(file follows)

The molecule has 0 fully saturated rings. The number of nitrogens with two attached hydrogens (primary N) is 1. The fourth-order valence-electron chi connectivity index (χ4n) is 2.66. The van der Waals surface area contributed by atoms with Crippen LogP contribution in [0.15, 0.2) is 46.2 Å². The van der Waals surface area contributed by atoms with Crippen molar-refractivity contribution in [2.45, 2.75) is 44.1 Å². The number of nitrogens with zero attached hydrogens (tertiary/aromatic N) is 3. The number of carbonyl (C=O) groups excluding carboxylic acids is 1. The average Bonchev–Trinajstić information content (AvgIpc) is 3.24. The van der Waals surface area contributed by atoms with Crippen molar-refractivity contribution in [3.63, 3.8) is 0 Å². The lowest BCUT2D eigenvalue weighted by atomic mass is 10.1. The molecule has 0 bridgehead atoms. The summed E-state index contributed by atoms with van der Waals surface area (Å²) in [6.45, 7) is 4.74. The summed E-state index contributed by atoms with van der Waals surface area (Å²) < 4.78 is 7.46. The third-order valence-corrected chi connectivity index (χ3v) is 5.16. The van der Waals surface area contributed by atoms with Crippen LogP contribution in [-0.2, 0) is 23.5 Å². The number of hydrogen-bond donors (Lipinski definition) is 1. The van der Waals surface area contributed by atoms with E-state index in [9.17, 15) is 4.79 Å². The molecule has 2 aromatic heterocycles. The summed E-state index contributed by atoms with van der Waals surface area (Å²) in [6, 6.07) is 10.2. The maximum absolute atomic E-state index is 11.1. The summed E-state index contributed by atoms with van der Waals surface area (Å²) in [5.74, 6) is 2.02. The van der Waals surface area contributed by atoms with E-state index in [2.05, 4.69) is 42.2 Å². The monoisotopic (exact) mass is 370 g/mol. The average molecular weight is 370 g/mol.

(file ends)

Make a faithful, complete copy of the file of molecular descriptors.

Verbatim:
The molecule has 0 fully saturated rings. The number of nitrogens with two attached hydrogens (primary N) is 1. The fourth-order valence-electron chi connectivity index (χ4n) is 2.66. The van der Waals surface area contributed by atoms with Crippen LogP contribution in [0.15, 0.2) is 46.2 Å². The van der Waals surface area contributed by atoms with Crippen molar-refractivity contribution in [2.45, 2.75) is 44.1 Å². The number of nitrogens with zero attached hydrogens (tertiary/aromatic N) is 3. The number of carbonyl (C=O) groups excluding carboxylic acids is 1. The average Bonchev–Trinajstić information content (AvgIpc) is 3.24. The van der Waals surface area contributed by atoms with Crippen molar-refractivity contribution in [3.63, 3.8) is 0 Å². The lowest BCUT2D eigenvalue weighted by atomic mass is 10.1. The molecule has 0 bridgehead atoms. The summed E-state index contributed by atoms with van der Waals surface area (Å²) in [6.45, 7) is 4.74. The summed E-state index contributed by atoms with van der Waals surface area (Å²) < 4.78 is 7.46. The third-order valence-corrected chi connectivity index (χ3v) is 5.16. The van der Waals surface area contributed by atoms with Crippen LogP contribution in [-0.2, 0) is 23.5 Å². The number of hydrogen-bond donors (Lipinski definition) is 1. The van der Waals surface area contributed by atoms with E-state index in [9.17, 15) is 4.79 Å². The molecule has 2 aromatic heterocycles. The summed E-state index contributed by atoms with van der Waals surface area (Å²) in [6, 6.07) is 10.2. The maximum absolute atomic E-state index is 11.1. The summed E-state index contributed by atoms with van der Waals surface area (Å²) in [5.74, 6) is 2.02. The van der Waals surface area contributed by atoms with E-state index in [2.05, 4.69) is 42.2 Å². The monoisotopic (exact) mass is 370 g/mol. The average molecular weight is 370 g/mol.